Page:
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    Expert Witness Engineer Builders Information
    Ashburn, Virginia

    Virginia Builders Right To Repair Current Law Summary:

    Current Law Summary: (HB558; H 150; §55-70.1) Warranty extension applicable to single-family but not HOAs: in addition to any other express or implied warranties; It requires registered or certified mail notice to "vendor" stating nature of claim; reasonable time not to exceed six months to "cure the defect".


    Expert Witness Engineer Contractors Licensing
    Guidelines Ashburn Virginia

    A contractor's license is required for all trades. Separate boards license plumbing, electrical, HVAC, gas fitting, and asbestos trades.


    Expert Witness Engineer Contractors Building Industry
    Association Directory
    Northern Virginia Building Industry Association
    Local # 4840
    3901 Centerview Dr Suite E
    Chantilly, VA 20151

    Ashburn Virginia Expert Witness Engineer 10/ 10

    The Top of Virginia Builders Association
    Local # 4883
    1182 Martinsburg Pike
    Winchester, VA 22603

    Ashburn Virginia Expert Witness Engineer 10/ 10

    Shenandoah Valley Builders Association
    Local # 4848
    PO Box 1286
    Harrisonburg, VA 22803

    Ashburn Virginia Expert Witness Engineer 10/ 10

    Piedmont Virginia Building Industry Association
    Local # 4890
    PO Box 897
    Culpeper, VA 22701

    Ashburn Virginia Expert Witness Engineer 10/ 10

    Fredericksburg Area Builders Association
    Local # 4830
    3006 Lafayette Blvd
    Fredericksburg, VA 22408

    Ashburn Virginia Expert Witness Engineer 10/ 10

    Augusta Home Builders Association Inc
    Local # 4804
    PO Box 36
    Waynesboro, VA 22980

    Ashburn Virginia Expert Witness Engineer 10/ 10

    Blue Ridge Home Builders Association
    Local # 4809
    PO Box 7743
    Charlottesville, VA 22906

    Ashburn Virginia Expert Witness Engineer 10/ 10


    Expert Witness Engineer News and Information
    For Ashburn Virginia


    Bill to Include Coverage for Faulty Workmanship Introduced in New Jersey

    Construction Companies Can Be Liable for “Secondary Exposure” of Asbestos to Household Members

    Federal Court Finds Occurrence for Faulty Workmanship Under Virginia Law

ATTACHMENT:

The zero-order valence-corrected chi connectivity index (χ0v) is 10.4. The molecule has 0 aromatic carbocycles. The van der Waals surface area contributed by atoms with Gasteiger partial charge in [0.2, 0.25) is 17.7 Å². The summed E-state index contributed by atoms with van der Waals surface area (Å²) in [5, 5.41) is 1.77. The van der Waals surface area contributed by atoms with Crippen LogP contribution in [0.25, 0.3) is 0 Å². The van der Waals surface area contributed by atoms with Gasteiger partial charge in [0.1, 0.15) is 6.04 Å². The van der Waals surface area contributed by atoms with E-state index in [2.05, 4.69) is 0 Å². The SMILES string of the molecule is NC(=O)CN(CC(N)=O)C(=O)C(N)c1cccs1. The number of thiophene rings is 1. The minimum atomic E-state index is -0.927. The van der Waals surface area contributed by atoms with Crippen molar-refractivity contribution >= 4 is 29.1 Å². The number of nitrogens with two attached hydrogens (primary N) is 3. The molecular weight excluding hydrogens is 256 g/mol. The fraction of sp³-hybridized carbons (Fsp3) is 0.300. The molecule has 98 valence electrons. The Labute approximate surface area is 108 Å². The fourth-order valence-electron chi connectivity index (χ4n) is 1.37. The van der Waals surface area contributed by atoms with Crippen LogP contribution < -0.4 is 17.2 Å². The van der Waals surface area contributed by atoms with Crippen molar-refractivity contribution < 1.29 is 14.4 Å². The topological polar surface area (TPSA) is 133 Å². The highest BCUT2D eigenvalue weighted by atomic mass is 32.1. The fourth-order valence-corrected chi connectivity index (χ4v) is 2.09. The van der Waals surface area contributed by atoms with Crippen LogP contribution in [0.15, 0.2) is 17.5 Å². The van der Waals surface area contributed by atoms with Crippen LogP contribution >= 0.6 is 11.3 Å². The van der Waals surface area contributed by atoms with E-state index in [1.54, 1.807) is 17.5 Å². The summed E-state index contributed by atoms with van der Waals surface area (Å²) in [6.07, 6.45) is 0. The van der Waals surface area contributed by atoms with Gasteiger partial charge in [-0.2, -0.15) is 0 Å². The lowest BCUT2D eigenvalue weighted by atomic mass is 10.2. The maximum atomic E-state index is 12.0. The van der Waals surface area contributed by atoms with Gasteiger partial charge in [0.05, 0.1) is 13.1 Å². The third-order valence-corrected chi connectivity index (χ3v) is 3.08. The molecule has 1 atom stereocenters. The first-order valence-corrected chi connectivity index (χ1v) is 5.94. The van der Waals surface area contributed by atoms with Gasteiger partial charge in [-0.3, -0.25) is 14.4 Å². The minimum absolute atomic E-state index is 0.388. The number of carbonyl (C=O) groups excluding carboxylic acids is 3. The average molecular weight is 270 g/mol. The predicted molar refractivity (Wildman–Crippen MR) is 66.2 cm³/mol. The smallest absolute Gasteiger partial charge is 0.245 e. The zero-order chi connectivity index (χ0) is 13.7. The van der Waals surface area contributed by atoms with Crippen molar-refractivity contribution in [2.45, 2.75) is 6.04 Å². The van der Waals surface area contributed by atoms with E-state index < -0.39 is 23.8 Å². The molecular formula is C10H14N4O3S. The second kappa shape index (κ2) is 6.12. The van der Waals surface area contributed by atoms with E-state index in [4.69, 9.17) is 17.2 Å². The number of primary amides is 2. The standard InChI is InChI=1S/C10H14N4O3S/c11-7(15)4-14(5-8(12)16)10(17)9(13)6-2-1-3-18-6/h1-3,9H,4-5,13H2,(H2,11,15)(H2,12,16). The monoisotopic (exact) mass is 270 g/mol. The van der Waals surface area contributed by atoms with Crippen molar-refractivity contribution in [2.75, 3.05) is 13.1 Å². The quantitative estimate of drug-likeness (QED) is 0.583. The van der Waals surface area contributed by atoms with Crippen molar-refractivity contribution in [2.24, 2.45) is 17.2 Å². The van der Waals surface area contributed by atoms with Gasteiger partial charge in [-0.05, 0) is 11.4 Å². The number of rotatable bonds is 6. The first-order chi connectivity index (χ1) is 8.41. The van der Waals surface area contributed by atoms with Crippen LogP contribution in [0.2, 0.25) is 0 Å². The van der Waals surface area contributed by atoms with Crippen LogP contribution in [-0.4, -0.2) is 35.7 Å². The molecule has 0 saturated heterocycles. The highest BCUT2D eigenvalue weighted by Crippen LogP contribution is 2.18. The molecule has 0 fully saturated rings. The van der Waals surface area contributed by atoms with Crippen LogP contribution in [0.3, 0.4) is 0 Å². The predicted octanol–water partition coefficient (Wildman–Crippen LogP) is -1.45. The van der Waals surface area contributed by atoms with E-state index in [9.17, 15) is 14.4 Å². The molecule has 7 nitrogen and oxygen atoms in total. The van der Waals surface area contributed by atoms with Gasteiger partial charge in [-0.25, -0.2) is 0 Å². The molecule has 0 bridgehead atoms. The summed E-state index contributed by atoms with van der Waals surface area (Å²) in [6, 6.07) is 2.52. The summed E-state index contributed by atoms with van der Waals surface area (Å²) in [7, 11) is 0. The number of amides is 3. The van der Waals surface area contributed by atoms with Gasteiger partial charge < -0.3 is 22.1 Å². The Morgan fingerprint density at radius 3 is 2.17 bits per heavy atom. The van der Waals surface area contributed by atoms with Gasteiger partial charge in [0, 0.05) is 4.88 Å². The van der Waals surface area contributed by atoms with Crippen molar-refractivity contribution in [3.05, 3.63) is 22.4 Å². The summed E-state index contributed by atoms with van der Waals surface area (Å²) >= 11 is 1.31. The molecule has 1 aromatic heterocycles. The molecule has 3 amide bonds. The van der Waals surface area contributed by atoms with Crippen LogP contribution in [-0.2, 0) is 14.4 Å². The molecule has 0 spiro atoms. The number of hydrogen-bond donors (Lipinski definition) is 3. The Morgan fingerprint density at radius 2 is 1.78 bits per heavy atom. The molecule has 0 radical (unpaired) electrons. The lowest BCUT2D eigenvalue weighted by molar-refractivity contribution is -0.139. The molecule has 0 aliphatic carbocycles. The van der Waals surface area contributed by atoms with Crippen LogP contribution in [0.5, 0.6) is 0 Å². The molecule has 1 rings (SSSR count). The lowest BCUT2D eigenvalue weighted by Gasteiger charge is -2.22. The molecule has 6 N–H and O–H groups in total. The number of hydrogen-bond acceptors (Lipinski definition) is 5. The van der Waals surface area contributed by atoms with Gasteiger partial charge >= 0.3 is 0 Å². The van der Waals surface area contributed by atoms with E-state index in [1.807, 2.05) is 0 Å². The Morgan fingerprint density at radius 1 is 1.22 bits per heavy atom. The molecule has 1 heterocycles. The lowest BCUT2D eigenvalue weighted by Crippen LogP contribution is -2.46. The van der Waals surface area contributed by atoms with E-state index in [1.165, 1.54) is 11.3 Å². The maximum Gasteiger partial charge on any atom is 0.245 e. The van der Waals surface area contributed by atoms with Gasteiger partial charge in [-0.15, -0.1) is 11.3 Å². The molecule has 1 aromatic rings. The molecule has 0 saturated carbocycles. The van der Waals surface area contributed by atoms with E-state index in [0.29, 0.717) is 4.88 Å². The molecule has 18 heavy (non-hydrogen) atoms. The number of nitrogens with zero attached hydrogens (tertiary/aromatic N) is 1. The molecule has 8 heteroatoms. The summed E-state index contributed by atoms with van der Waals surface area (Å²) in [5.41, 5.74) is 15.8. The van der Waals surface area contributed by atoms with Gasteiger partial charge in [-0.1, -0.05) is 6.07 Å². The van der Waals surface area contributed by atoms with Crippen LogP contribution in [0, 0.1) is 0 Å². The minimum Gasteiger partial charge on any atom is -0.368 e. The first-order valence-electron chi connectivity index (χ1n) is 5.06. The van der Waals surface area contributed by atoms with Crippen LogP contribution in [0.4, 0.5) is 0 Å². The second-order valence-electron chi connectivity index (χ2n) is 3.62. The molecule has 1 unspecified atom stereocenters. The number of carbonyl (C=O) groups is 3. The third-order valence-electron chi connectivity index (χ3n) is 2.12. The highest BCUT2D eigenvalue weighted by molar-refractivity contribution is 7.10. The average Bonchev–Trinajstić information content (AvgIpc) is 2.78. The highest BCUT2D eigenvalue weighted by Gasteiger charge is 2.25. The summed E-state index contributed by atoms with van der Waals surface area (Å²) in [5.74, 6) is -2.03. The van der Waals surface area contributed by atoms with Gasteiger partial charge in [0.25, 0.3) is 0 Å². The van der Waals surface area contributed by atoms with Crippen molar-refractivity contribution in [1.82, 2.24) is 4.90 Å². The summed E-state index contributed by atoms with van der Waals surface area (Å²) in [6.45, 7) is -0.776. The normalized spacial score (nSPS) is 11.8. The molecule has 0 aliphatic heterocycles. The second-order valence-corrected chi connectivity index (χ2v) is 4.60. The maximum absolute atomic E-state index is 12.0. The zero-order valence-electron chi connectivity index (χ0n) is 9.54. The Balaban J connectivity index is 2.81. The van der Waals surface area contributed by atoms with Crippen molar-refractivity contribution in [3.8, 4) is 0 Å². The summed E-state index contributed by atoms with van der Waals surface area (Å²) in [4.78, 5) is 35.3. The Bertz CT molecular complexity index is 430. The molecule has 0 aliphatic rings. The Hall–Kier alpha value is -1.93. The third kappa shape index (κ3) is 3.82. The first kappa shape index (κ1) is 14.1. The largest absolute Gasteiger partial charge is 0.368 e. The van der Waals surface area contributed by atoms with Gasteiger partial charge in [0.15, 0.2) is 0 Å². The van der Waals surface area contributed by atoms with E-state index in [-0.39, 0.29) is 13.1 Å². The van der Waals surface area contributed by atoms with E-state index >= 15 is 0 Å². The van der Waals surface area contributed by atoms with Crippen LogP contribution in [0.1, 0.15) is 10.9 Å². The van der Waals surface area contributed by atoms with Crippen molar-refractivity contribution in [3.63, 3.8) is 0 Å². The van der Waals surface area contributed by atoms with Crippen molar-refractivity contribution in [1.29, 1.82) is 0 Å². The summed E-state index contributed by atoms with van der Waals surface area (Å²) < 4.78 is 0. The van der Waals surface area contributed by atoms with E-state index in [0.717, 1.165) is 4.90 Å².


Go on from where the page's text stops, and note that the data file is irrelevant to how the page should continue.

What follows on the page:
Ohio School Board and Contractor Meet to Discuss Alleged Defects

    Were Quake Standards Illegally Altered for PG&E Nuclear Power Plant?

    Contractor May Be Barred Until Construction Lawsuit Settled

    Surge in Home Completions Tamps Down Inflation as Fed Meets

    New Safety Standards Issued by ASSE and ANSI

    “You’re Out of Here!” -- CERCLA (Superfund) Federal Preemption of State Environmental Claims in State Courts

    Wake County Justice Center- a LEED Silver Project done right!

    Appropriation Bill Cuts Military Construction Spending

    How to Defend Stucco Allegations

    Duty to Defend Sorted Between Two Insurers Based Upon Lease and Policies

    Time to Reform Construction Defect Law in Nevada

    Port Authority Approves Subsidies for 2 World Trade Project

    Lien Law Unlikely To Change — Yet

    Feds Used Wire to Crack Las Vegas HOA Scam

    Builders Seek to Modify Scaffold Law

    Reminder: Always Order a Title Search for Your Mechanic’s Lien

    Confidence Among U.S. Homebuilders Declines to Eight-Month Low

    Connecticut Federal District Court Keeps Busy With Collapse Cases

    Illinois Town’s Bond Sale Halted Over Fraudulent Hotel Deals

    HOA Group Speaking Out Against Draft of Colorado’s Construction Defects Bill

    Reminder: A Little Pain Now Can Save a Lot of Pain Later

    Power Point Presentation on Nautilus v. Lexington Case

    Ackman Group Pays $91.5 Million for Condo at NYC’s One57

    Construction Defect Litigation in Nevada Called "Out of Control"

    Decline in Home Construction Brings Down Homebuilder Stocks

    U.S. Stocks Fluctuate Near Record After Housing Data

    Contractor Convicted of Additional Fraud

    Tishman Construction Admits Cheating Trade Center Clients

    Massachusetts Couple Seek to Recuse Judge in Construction Defect Case

    Notice of Claim Sufficient to Invoke Coverage

    Drafting the Bond Form, Particularly Performance Bond Form

    Self-Storage Magnates Cash In on the Surge in Real Estate

    Insurer Not Entitled to Summary Judgment on Construction Defect Claims

    Denver Council Committee Approves Construction Defects Ordinance

    Subsequent Owners of Homes Again Have Right to Sue Builders for Construction Defects

    Growing Optimism Among Home Builders

    Public Contract Code 9204 – A New Mandatory Claims Process for Contractors and Subcontractors – and a Possible Trap for the Unwary

    Contractor Sentenced to 7 Years for “Hail Damage” Fraud

    A Subcontractor’s Perspective On California’s Recent Changes to Indemnity Provisions

    Colorado Finally Corrects Thirty-Year Old Flaw in Construction Defect Statute of Repose

    Terminating the Notice of Commencement (with a Notice of Termination)

    Boyfriend Pleads Guilty in Las Vegas Construction Defect Scam Suicide

    The EPA’s Renovation, Repair, and Painting Rule: Are Contractors Aware of It?